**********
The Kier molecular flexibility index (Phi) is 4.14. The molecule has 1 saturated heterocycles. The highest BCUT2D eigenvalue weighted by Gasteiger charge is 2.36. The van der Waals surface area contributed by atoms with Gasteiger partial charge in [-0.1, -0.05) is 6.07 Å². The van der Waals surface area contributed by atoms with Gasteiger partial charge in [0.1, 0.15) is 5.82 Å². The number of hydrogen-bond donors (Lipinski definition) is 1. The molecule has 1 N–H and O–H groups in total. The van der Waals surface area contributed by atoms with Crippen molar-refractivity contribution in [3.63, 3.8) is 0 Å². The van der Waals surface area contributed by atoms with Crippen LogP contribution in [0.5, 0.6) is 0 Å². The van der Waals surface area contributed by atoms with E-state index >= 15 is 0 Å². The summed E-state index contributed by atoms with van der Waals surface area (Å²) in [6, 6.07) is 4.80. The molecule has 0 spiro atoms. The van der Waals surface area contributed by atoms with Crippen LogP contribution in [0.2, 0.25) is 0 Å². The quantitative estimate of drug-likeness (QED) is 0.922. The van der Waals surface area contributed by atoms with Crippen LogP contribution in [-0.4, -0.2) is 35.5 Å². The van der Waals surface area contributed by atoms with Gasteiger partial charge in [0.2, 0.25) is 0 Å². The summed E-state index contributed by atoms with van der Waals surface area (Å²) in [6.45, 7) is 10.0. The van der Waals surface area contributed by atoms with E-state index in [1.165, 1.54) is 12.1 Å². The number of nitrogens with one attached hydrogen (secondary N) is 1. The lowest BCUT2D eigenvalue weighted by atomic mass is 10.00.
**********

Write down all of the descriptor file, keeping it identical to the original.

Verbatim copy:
The Kier molecular flexibility index (Phi) is 4.14. The molecule has 1 saturated heterocycles. The highest BCUT2D eigenvalue weighted by Gasteiger charge is 2.36. The van der Waals surface area contributed by atoms with Gasteiger partial charge in [-0.1, -0.05) is 6.07 Å². The van der Waals surface area contributed by atoms with Gasteiger partial charge in [0.1, 0.15) is 5.82 Å². The number of hydrogen-bond donors (Lipinski definition) is 1. The molecule has 1 N–H and O–H groups in total. The van der Waals surface area contributed by atoms with Crippen molar-refractivity contribution in [3.63, 3.8) is 0 Å². The van der Waals surface area contributed by atoms with Crippen LogP contribution in [0.5, 0.6) is 0 Å². The van der Waals surface area contributed by atoms with E-state index >= 15 is 0 Å². The summed E-state index contributed by atoms with van der Waals surface area (Å²) in [6, 6.07) is 4.80. The molecule has 0 spiro atoms. The van der Waals surface area contributed by atoms with Crippen LogP contribution in [0.2, 0.25) is 0 Å². The quantitative estimate of drug-likeness (QED) is 0.922. The van der Waals surface area contributed by atoms with Crippen LogP contribution in [-0.4, -0.2) is 35.5 Å². The van der Waals surface area contributed by atoms with Gasteiger partial charge in [0.2, 0.25) is 0 Å². The summed E-state index contributed by atoms with van der Waals surface area (Å²) in [6.45, 7) is 10.0. The van der Waals surface area contributed by atoms with E-state index in [1.165, 1.54) is 12.1 Å². The number of nitrogens with one attached hydrogen (secondary N) is 1. The lowest BCUT2D eigenvalue weighted by atomic mass is 10.00.